Basically done with the header!

I applied some filler to the joints at each end of the header. These were originally leaded.

I also finished bead-blasting that trim strip that goes under the header, and started removing some spot-welded caged nuts from another trim piece that runs between the windshield and the rear of the gas tank. The nuts got destroyed back when I tried to remove the rusted-out bolts from them. Actually, I was able to remove the bolts from 8 of the 12 caged nuts, despite them having 75 years to get frozen in place…

Another quantum of work on the header

I applied a bit of body filler to some small dents in the header. I also primed the ends of the header, where it was soldered in place. I had to mix up about one ounce of epoxy primer and go through the hassle of cleaning the spray gun, just to paint about 1/4 square foot of the car body…

I also spent a few minutes partially bead-blasting the metal trim strip that runs across the top of the windshield opening, right under the header.

Installed metal header

I finally installed the metal header. It is held on by lots of nails, and also the joints at each end are soldered. I used stainless steel nails, which I found by accident in the hardware store. I also figured out how to use a bit of rubber tubing to seal around the hole where the windshield wiper goes, so that rain would not get into that hole and start rusting out the inside of the over-windshield area.

I started working on the header area back in April, so I am glad to get it (mostly) finished. I still need to put some filler in the joints on each end, to get a smooth contour between the header, the windshield pillars, and the roof.

My strategy for working on the car

Here are a few principles that I have tried to follow while working on the car:

1: I generally work at home, so it is not too hard to do a couple of little 15-minute tasks during the course of the day.

2: I want to get the car able to move under its own power ASAP. That’s why I put the body back on the chassis as soon as the underside was refinished. I could have more easily refinished the body off the chassis, but that would have meant another 6 months or a year with the car disassembled all over the garage. Things like the final painting and the interior upholstery can be done last, after the gas tank and wiring are installed and functional.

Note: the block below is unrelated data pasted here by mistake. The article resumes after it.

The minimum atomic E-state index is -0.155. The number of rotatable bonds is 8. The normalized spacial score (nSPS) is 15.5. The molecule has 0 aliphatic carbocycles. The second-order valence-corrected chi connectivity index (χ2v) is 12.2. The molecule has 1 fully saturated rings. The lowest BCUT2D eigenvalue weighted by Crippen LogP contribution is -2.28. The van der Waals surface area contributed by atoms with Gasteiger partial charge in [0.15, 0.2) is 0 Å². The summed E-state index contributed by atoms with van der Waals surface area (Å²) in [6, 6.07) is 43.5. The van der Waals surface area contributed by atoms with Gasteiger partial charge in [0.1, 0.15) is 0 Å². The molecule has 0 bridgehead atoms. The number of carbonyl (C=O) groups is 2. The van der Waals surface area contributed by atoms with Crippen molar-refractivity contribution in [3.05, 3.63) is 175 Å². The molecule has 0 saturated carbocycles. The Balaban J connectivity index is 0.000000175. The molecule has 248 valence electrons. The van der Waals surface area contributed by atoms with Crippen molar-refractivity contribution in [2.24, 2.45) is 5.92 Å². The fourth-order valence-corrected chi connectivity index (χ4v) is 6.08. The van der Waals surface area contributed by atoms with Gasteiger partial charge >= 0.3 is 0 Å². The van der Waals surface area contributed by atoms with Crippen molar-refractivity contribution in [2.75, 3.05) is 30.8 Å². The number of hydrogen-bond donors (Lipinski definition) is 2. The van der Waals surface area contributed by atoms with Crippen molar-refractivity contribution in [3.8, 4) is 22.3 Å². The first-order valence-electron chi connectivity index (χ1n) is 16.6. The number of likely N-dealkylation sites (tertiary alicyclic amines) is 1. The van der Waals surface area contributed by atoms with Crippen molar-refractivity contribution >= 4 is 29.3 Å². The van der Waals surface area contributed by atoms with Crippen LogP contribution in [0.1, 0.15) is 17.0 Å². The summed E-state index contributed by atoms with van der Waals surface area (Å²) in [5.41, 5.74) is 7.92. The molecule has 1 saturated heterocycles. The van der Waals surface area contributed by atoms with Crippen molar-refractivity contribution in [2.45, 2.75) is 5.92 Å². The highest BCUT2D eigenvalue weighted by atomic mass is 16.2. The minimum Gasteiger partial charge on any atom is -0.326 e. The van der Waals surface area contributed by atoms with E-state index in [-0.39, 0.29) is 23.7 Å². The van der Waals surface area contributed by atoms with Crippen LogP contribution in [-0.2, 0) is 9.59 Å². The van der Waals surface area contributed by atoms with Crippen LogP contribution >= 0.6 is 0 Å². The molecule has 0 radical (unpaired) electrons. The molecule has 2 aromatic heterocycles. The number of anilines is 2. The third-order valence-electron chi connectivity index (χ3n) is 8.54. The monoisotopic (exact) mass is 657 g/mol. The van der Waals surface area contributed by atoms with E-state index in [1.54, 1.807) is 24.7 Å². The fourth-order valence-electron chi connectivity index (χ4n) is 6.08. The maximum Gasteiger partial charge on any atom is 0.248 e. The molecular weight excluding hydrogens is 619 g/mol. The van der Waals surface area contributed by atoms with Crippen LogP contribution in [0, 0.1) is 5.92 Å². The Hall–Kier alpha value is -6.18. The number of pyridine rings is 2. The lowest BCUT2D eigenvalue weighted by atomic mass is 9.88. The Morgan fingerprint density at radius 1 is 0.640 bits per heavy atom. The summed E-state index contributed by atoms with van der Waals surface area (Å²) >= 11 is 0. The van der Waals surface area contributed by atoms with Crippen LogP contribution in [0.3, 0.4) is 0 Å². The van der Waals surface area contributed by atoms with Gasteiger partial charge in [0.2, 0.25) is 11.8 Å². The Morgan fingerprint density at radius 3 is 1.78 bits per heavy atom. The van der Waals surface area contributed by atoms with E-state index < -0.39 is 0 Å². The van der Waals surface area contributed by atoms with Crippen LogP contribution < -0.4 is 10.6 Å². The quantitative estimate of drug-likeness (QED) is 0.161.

3: I try to avoid buying spare parts until I am definitely ready to use them. It is a bad idea to buy a part, let it sit for a year, and then find that it is not usable. Even so, I sometimes get too optimistic. I had the roof wood sitting around for a year before I started doing anything with it.

Getting ready to install metal header

I fixed the mis-aligned windshield wiper hole in the wooden header.

I went through all the old rusty nails and bits of anti-squeak I saved when I took apart the header a year or two ago. The header is complicated: there are lots of nails, and there are also two other metal pieces that run across the top of the windshield opening. Hopefully I will get the header nailed and soldered in place over the weekend.

More progress on metal header

I made a small patch (about 3/4″ x 3″) and brazed it into place on the metal header, where it had once upon a time gotten damaged. Then I primed the header with epoxy primer.

I noticed that the hole in the wood header for the windshield wiper shaft does not line up very well with the hole in the metal header. I will have to fill the hole and drill a new one about 1/8″ to one side.